Another reason this case and its resolution is unusual is that the judge presiding over it is the only jurist in Harris County who does not allow pretrial diversions for DWI cases. County Court-at-Law Judge Bill Harmon is opposed to any DWI pretrial diversion program and often cites Harris County’s record number of drunken-driving fatalities as the reason.

When a DWI case eligible for the pretrial diversion program lands in his court, it is often transferred to a different court. That did not happen in Buzbee’s case.

Earlier this week, Harmon acknowledged that he signed the dismissal forms and said he had not approved any diversion for DWI suspects. He said he would continue to refuse to participate in the program.

It’s those inconsistencies that bother Flood and other members of the Harris County Criminal Lawyers Association.

“Our target is not Tony Buzbee. That’s not what HCCLA is about. He hired good lawyers and got a good result,” Flood said. “Our problem is the appearance of impropriety between the district attorney and the judge.”

The deal Buzbee was able to obtain from Anderson was extraordinary, Flood said.

“He’s the only person in the whole county who is not excluded from filing for an expunction immediately after his case is dismissed on a DWI on a pretrial intervention.”

See here for the background. It’s weird enough that any of this happened, but it’s possible to imagine that there’s nothing untoward about any of it, it was just maybe handled in a clumsy fashion. But for Buzbee’s attorney to then file to keep the normally-public pretrial diversion contract under wraps, I mean that’s like putting up a giant blinking neon sign saying “THERE IS SOMETHING SUSPICIOUS HERE THAT WE DON’T WANT YOU TO SEE”. Under no circumstances should that file be withheld from public scrutiny. Let’s make the facts known, and then we can see if there’s something that requires a response.

Do the words “appearance of impropriety” mean anything to you?

Seriously?

Devon Anderson

Outgoing Harris County District Attorney Devon Anderson personally has dismissed the drunken-driving case against prominent Houston lawyer Tony Buzbee.

Buzbee, who was arrested on March 31, had his case dismissed Dec. 9, after completing “pretrial intervention” a type of informal probation that, if successfully completed, means a case will be tossed. It is common among first offenders, especially shoplifters or other nonviolent crimes.

On Monday, Anderson stood by her decision and issued a brief statement: “Based on the circumstances of the case, this was the right thing to do. He qualified for pretrial intervention and completed all of the requirements typically mandated for a first offender DWI defendant,” she said. “He did not contribute to my campaign in 2016 cycle.”

The dismissal raised eyebrows around the courthouse for several reasons.

First, the elected district attorney signed off on the case personally, which is exceedingly rare, especially misdemeanors.

Second, the DWI pretrial intervention program, which lets people walk away from their first offense without a conviction, generally lasts a year. Buzbee went from arrest to completion in just over 8 months.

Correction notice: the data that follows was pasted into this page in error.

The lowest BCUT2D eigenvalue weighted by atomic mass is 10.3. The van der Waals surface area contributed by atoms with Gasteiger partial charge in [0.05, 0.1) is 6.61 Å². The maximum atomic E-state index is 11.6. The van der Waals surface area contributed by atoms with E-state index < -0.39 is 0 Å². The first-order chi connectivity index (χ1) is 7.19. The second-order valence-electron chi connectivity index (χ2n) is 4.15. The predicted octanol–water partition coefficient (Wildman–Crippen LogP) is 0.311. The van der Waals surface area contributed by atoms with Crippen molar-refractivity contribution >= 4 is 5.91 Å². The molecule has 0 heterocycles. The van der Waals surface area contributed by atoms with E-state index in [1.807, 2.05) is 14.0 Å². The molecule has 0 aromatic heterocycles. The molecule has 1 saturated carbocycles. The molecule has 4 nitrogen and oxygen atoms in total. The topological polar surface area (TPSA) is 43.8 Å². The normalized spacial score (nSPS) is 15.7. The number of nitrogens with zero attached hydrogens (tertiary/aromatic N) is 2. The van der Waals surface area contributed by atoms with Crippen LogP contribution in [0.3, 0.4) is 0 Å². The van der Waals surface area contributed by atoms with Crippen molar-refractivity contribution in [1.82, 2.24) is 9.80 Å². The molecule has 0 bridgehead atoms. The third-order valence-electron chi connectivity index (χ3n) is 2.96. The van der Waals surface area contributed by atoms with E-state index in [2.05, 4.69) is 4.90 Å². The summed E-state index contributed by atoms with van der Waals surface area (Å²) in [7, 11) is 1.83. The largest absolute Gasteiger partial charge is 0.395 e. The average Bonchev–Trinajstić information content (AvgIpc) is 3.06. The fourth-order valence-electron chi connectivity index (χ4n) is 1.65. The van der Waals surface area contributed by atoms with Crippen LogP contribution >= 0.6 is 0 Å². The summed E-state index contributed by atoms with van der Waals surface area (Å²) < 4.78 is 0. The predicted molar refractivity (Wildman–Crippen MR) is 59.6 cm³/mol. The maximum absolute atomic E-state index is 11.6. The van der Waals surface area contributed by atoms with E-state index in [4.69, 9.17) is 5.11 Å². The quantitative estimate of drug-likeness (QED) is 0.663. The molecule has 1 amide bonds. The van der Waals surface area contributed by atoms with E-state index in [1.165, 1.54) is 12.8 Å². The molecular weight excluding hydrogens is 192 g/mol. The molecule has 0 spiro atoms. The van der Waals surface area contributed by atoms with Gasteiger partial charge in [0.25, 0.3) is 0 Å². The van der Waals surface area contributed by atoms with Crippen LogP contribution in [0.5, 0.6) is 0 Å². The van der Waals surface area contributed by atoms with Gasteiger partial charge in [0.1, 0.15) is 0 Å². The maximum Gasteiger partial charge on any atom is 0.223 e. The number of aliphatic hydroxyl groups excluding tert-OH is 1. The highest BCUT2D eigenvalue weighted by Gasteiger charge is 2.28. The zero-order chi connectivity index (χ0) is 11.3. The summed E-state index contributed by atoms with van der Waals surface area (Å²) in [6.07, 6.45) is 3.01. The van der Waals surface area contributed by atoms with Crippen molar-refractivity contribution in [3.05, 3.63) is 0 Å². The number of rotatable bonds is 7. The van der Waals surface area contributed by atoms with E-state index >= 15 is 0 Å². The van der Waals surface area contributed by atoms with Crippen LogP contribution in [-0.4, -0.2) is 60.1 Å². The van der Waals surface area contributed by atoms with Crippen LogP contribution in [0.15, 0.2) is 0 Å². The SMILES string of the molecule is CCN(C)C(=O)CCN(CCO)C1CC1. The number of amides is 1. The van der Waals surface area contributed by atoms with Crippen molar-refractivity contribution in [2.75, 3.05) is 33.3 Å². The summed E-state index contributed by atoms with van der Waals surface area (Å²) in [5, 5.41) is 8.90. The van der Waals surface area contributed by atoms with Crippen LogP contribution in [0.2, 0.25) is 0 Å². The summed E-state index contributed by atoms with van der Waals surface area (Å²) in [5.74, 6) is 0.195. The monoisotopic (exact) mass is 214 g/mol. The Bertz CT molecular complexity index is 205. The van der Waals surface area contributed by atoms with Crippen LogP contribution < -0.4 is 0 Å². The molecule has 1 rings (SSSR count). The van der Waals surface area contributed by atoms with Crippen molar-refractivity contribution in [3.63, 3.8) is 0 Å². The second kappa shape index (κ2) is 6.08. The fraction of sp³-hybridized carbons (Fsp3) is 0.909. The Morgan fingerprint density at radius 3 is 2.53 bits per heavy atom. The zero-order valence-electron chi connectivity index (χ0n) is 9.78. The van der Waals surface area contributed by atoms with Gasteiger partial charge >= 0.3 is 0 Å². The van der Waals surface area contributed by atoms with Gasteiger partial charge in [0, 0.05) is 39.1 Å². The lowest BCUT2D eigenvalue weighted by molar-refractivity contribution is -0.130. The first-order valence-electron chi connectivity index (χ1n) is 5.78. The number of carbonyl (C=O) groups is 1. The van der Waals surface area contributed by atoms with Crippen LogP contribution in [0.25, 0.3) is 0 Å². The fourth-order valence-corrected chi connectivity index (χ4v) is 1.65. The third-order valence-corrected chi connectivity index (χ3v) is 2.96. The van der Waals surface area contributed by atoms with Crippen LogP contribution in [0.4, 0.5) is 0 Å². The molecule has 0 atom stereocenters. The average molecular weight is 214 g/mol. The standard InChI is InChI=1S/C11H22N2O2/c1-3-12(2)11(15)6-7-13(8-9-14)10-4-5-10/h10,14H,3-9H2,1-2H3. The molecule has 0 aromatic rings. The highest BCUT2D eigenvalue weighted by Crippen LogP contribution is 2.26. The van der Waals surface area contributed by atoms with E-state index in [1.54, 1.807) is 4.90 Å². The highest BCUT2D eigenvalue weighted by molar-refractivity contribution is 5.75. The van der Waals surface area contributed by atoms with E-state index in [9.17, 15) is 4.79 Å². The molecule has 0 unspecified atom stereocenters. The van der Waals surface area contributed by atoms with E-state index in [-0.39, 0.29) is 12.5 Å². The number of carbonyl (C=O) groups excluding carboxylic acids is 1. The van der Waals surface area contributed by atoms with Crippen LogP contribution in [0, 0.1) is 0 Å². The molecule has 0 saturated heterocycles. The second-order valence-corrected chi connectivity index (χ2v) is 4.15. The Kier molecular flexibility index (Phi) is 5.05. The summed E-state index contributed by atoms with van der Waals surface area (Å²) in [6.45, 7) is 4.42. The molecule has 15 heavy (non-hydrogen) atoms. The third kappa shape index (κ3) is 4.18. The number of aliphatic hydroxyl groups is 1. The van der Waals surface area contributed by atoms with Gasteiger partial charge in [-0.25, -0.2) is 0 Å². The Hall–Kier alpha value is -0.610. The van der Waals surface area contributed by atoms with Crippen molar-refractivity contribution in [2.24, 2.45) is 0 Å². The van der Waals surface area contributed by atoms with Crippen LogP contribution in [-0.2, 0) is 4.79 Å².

Also, the judge presiding over the case is the only jurist in Harris County who does not allow pretrial diversions for DWI cases. The DWI pretrial diversion program, formerly known as DIVERT, has firmly drawn guidelines – the terms of which generally are spelled out in a contract that a judge signs off before it begins. There is no such contract in Buzbee’s file.

Generally, when a DWI case that is eligible for the pretrial diversion program falls in County Court at Law Judge Bill Harmon’s court, it is transferred to a different court. That did not happen in Buzbee’s case.

[…]

Buzbee said it was “silly” to link political connections to a dismissal by the elected district attorney 21 days before she leaves office.

“I give money to most of the politicians in Houston and the state of Texas. To try to connect one thing to the other is silly.”

Courthouse observers said Buzbee’s statement makes the dismissal look like a gift from Anderson as she prepares to leave the office.

“Based on what (Buzbee) said, this is definitely not a diversion. If it’s not, then it is nothing but a political favor,” said JoAnne Musick, past-president of the Harris County Criminal Lawyer’s Association. “Unless (Anderson) just completely lied on a court document, because it appears, on the dismissal, that he completed a diversion – that he participated in some sort of program in lieu of prosecution.”

Buzbee claimed that the case was dismissed for lack of evidence, but that’s not what the form indicates. Maybe there’s nothing to any of this – I’m not a lawyer, I don’t know how these things work – but if so, it would be nice to hear that from someone who isn’t Devon Anderson or Tony Buzbee. Maybe there are more people who got a similar “early dismissal” of their nominally year-long diversion program. Maybe Devon Anderson had a specific reason for intervening on this one case. Maybe the dismissal form was filled out incorrectly and it really was a lack of evidence. Maybe there’s something else we don’t know about. Because if not, on the surface this sure looks like special treatment for a big shot. The Press has more.

(There’s now a bigger controversy breaking out at the DA’s office. I didn’t have a chance to get to it yesterday, but I’ll have something to say about it tomorrow.)